Chaudhary scrutinizes the colonial context to understand the production of sense itself, proposing a new theory of interpreting the historical difference of aesthetic forms. In rereading colonial photographic images, he shows how the histories of colonialism became aesthetically, mimetically, and perceptually generative. He suggests that photography arrived in India not only as a technology of the colonial state but also as an instrument that eventually extended and transformed sight for photographers and the body politic, both British and Indian.
Ultimately, Afterimage of Empire uncovers what the colonial history of the medium of photography can teach us about the making of the modern perceptual apparatus, the transformation of aesthetic experience, and the linkages between perception and meaning.
The French philosopher Gilles Deleuze was one of the most innovative and revolutionary thinkers of the twentieth century. Author of more than twenty books on literature, music, and the visual arts, Deleuze published the first volume of his two-volume study of film, Cinema 1: The Movement-Image, in 1983 and the second volume, Cinema 2: The Time-Image, in 1985. Since their publication, these books have had a profound impact on the study of film and philosophy. Film, media, and cultural studies scholars still grapple today with how they can most productively incorporate Deleuze's thought.
The first new collection of critical studies on Deleuze's cinema writings in nearly a decade, Afterimages of Gilles Deleuze's Film Philosophy provides original essays that evaluate the continuing significance of Deleuze's film theories, accounting systematically for the ways in which they have influenced the investigation of contemporary visual culture and offering new directions for research.
Contributors: Raymond Bellour, Centre Nationale de Recherches Scientifiques; Ronald Bogue, U of Georgia; Giuliana Bruno, Harvard U; Ian Buchanan, Cardiff U; James K. Chandler, U of Chicago; Tom Conley, Harvard U; Amy Herzog, CUNY; András Bálint Kovács, Eötvös Loránd U; Patricia MacCormack, Anglia Ruskin U; Timothy Murray, Cornell U; Dorothea Olkowski, U of Colorado; John Rajchman, Columbia U; Marie-Claire Ropars-Wuilleumier, U Paris VIII; Garrett Stewart, U of Iowa; Damian Sutton, Glasgow School of Art; Melinda Szaloky, UC Santa Barbara.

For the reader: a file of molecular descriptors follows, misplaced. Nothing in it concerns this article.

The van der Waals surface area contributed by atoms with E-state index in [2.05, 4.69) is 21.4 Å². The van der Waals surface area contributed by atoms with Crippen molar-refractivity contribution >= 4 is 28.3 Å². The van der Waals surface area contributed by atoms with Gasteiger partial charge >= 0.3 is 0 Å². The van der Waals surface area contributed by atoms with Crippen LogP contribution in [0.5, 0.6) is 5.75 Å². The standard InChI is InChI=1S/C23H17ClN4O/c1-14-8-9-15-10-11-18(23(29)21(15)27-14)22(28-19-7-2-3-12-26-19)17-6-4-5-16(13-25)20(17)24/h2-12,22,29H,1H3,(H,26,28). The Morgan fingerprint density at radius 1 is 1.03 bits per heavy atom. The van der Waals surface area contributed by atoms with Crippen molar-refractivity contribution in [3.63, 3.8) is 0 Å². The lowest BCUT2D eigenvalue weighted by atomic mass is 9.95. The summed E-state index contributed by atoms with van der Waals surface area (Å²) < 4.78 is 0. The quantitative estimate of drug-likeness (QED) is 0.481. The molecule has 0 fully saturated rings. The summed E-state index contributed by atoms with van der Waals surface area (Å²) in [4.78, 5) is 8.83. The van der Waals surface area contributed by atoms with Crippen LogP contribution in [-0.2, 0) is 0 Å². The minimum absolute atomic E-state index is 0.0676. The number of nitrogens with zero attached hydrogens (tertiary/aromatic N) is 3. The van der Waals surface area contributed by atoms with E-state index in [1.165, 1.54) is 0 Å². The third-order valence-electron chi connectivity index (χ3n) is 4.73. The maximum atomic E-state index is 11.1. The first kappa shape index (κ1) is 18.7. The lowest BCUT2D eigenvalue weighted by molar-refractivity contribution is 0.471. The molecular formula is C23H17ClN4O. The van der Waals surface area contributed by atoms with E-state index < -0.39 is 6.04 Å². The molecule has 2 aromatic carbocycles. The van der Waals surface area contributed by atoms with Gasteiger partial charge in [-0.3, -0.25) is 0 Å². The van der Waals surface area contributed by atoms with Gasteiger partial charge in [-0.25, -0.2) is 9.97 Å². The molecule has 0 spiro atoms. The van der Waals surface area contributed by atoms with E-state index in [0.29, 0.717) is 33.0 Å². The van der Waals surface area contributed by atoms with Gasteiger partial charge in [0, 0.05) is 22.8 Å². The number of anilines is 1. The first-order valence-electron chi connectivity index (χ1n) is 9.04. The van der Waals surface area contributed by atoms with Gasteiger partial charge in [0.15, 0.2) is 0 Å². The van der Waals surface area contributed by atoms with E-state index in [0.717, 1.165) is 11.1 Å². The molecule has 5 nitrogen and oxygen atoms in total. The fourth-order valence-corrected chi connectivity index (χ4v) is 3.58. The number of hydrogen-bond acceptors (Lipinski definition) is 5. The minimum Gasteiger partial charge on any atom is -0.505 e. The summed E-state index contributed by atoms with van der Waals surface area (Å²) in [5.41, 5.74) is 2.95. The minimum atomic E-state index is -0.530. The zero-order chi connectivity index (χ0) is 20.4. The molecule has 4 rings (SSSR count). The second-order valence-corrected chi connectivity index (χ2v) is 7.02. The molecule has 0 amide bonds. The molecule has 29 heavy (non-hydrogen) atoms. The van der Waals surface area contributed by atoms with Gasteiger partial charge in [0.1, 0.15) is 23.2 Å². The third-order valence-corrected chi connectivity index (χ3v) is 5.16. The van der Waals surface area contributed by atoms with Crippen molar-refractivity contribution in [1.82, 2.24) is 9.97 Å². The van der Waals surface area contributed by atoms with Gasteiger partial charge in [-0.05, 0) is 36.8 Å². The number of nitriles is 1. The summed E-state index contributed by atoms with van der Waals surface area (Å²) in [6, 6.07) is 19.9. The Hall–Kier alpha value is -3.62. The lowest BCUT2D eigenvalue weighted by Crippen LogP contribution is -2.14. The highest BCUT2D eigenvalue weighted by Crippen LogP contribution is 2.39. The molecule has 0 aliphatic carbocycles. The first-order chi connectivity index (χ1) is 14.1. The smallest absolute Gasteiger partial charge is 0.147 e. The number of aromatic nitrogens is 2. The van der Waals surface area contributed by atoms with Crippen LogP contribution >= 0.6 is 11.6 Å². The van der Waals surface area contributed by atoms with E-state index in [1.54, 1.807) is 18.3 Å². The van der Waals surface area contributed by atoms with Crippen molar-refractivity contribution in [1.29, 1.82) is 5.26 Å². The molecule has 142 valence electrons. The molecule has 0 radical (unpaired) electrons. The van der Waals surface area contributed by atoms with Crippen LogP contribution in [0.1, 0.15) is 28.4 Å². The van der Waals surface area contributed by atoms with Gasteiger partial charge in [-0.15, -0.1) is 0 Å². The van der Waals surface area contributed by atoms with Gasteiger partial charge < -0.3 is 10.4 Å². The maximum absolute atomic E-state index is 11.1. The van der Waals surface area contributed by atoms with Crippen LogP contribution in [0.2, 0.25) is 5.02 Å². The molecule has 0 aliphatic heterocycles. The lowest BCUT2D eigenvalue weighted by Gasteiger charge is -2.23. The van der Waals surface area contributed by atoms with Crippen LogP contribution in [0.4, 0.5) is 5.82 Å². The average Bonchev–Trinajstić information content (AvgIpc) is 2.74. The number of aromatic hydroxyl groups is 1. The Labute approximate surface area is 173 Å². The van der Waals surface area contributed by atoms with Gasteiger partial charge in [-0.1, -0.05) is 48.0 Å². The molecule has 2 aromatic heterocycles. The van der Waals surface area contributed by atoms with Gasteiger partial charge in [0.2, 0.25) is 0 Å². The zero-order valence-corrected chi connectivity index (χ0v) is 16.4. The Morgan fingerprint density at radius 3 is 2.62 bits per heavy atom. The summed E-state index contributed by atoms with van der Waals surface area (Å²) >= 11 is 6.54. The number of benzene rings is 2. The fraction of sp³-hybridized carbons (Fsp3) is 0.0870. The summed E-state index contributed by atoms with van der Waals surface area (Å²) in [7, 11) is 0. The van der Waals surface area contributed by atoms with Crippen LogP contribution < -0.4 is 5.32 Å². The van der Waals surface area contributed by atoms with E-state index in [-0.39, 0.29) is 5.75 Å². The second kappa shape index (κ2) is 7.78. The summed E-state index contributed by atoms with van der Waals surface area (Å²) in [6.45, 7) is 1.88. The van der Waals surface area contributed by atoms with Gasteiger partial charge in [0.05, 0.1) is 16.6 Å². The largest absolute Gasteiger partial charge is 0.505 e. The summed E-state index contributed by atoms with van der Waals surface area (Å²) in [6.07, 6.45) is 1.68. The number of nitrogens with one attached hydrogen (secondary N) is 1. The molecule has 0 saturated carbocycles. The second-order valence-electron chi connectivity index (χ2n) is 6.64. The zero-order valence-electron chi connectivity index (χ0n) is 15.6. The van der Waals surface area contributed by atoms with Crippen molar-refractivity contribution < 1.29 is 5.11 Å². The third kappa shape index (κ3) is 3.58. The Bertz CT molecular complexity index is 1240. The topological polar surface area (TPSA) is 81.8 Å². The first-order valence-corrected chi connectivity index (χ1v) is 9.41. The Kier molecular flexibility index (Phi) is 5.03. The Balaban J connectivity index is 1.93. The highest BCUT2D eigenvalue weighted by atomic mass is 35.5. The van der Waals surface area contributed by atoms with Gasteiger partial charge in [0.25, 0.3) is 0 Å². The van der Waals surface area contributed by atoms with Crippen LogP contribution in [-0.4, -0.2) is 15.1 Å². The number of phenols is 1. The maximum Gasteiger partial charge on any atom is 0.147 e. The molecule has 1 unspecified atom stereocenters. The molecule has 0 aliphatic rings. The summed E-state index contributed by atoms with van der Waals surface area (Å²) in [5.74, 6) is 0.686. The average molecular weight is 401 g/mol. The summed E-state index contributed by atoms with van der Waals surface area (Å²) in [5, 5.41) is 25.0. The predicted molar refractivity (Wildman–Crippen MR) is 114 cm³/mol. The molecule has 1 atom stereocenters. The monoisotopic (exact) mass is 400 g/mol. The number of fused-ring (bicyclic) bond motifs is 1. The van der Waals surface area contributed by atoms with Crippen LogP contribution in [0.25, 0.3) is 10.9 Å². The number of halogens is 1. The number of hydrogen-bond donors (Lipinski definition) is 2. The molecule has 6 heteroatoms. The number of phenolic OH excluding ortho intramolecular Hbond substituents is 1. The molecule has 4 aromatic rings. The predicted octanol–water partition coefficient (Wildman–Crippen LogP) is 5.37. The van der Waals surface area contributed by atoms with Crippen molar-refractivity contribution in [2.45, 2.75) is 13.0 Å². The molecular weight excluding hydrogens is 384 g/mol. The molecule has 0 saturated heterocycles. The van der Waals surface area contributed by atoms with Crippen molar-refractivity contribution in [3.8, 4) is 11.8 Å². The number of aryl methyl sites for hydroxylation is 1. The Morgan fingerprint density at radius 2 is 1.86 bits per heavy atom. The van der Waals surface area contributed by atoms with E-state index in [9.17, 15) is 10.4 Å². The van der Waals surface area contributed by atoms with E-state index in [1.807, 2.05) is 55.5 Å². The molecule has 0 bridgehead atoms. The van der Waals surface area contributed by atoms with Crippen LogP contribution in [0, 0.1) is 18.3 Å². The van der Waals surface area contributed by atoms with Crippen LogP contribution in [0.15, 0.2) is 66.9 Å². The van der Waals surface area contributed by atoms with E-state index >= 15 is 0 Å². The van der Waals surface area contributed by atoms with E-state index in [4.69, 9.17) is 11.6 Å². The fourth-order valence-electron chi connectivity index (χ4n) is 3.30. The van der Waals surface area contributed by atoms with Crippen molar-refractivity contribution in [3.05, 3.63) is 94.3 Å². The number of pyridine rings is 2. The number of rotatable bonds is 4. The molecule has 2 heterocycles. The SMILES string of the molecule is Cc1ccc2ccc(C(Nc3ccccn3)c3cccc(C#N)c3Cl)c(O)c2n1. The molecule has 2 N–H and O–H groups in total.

Ethics, Biopolitics, and Saving the Natural World
Against Ecological Sovereignty is a passionate defense of radical ecology that speaks directly to current debates concerning the nature, and dangers, of sovereign power. Engaging the work of Bataille, Arendt, Levinas, Nancy, and Agamben, among others, Mick Smith reconnects the political critique of sovereign power with ecological considerations, arguing that ethical and political responsibilities for the consequences of our actions do not end with those defined as human.
Against Ecological Sovereignty is the first book to turn Agamben’s analysis of sovereignty and biopolitics toward an investigation of ecological concerns. In doing so it exposes limits to that thought, maintaining that the increasingly widespread biopolitical management of human populations has an unrecognized ecological analogue—reducing nature to a “resource” for human projects. Smith contends that a radical ecological politics must resist both the depoliticizing exercise of sovereign power and the pervasive spread of biopolitics in order to reveal new possibilities for creating healthy human and nonhuman communities.
Presenting a stinging critique of human claims to sovereignty over the natural world, Smith proposes an alternative way to conceive of posthumanist ecological communities—one that recognizes the utter singularity of the beings in them.